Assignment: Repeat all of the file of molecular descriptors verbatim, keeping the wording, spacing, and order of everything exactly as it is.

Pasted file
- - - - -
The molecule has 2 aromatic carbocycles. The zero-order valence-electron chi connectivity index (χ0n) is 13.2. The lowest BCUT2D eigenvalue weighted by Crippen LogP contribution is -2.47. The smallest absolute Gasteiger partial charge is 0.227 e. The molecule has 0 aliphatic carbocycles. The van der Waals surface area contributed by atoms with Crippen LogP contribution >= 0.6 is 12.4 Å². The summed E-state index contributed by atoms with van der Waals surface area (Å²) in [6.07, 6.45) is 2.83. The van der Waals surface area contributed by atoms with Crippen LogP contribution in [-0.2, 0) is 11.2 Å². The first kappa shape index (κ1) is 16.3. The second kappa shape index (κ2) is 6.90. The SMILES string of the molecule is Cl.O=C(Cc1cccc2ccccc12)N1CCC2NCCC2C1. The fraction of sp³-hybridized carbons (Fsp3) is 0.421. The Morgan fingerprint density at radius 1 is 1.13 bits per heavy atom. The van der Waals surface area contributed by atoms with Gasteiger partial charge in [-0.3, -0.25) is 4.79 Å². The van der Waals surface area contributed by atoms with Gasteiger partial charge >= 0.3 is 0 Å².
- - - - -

The molecule has 2 aromatic carbocycles. The zero-order valence-electron chi connectivity index (χ0n) is 13.2. The lowest BCUT2D eigenvalue weighted by Crippen LogP contribution is -2.47. The smallest absolute Gasteiger partial charge is 0.227 e. The molecule has 0 aliphatic carbocycles. The van der Waals surface area contributed by atoms with Crippen LogP contribution >= 0.6 is 12.4 Å². The summed E-state index contributed by atoms with van der Waals surface area (Å²) in [6.07, 6.45) is 2.83. The van der Waals surface area contributed by atoms with Crippen LogP contribution in [-0.2, 0) is 11.2 Å². The first kappa shape index (κ1) is 16.3. The second kappa shape index (κ2) is 6.90. The SMILES string of the molecule is Cl.O=C(Cc1cccc2ccccc12)N1CCC2NCCC2C1. The fraction of sp³-hybridized carbons (Fsp3) is 0.421. The Morgan fingerprint density at radius 1 is 1.13 bits per heavy atom. The van der Waals surface area contributed by atoms with Gasteiger partial charge in [-0.3, -0.25) is 4.79 Å². The van der Waals surface area contributed by atoms with Gasteiger partial charge >= 0.3 is 0 Å².